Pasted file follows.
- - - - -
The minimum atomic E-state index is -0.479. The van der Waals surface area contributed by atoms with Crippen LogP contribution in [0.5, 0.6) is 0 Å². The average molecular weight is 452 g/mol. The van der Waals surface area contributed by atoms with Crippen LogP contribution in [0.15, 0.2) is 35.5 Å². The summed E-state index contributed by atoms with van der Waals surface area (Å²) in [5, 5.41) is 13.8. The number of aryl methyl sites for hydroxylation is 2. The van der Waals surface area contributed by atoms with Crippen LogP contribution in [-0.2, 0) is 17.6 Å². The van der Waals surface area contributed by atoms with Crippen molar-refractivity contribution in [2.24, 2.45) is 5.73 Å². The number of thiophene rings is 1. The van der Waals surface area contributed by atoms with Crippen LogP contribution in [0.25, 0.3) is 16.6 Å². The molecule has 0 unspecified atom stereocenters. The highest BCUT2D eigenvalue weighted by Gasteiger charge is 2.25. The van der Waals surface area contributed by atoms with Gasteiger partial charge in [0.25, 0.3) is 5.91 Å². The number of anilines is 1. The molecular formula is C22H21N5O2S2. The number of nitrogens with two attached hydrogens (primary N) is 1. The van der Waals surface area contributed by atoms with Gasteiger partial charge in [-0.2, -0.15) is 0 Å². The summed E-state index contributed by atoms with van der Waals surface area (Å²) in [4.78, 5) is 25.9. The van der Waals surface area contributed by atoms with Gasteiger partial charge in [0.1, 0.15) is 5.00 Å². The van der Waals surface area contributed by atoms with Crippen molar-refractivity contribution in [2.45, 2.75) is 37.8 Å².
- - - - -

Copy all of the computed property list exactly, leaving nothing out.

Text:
The minimum atomic E-state index is -0.479. The van der Waals surface area contributed by atoms with Crippen LogP contribution in [0.5, 0.6) is 0 Å². The average molecular weight is 452 g/mol. The van der Waals surface area contributed by atoms with Crippen LogP contribution in [0.15, 0.2) is 35.5 Å². The summed E-state index contributed by atoms with van der Waals surface area (Å²) in [5, 5.41) is 13.8. The number of aryl methyl sites for hydroxylation is 2. The van der Waals surface area contributed by atoms with Crippen LogP contribution in [-0.2, 0) is 17.6 Å². The van der Waals surface area contributed by atoms with Crippen molar-refractivity contribution in [2.24, 2.45) is 5.73 Å². The number of thiophene rings is 1. The van der Waals surface area contributed by atoms with Crippen LogP contribution in [0.25, 0.3) is 16.6 Å². The molecule has 0 unspecified atom stereocenters. The highest BCUT2D eigenvalue weighted by Gasteiger charge is 2.25. The van der Waals surface area contributed by atoms with Gasteiger partial charge in [0.25, 0.3) is 5.91 Å². The number of anilines is 1. The molecular formula is C22H21N5O2S2. The number of nitrogens with two attached hydrogens (primary N) is 1. The van der Waals surface area contributed by atoms with Gasteiger partial charge in [-0.2, -0.15) is 0 Å². The summed E-state index contributed by atoms with van der Waals surface area (Å²) in [4.78, 5) is 25.9. The van der Waals surface area contributed by atoms with Gasteiger partial charge in [0.1, 0.15) is 5.00 Å². The van der Waals surface area contributed by atoms with Crippen molar-refractivity contribution in [2.45, 2.75) is 37.8 Å².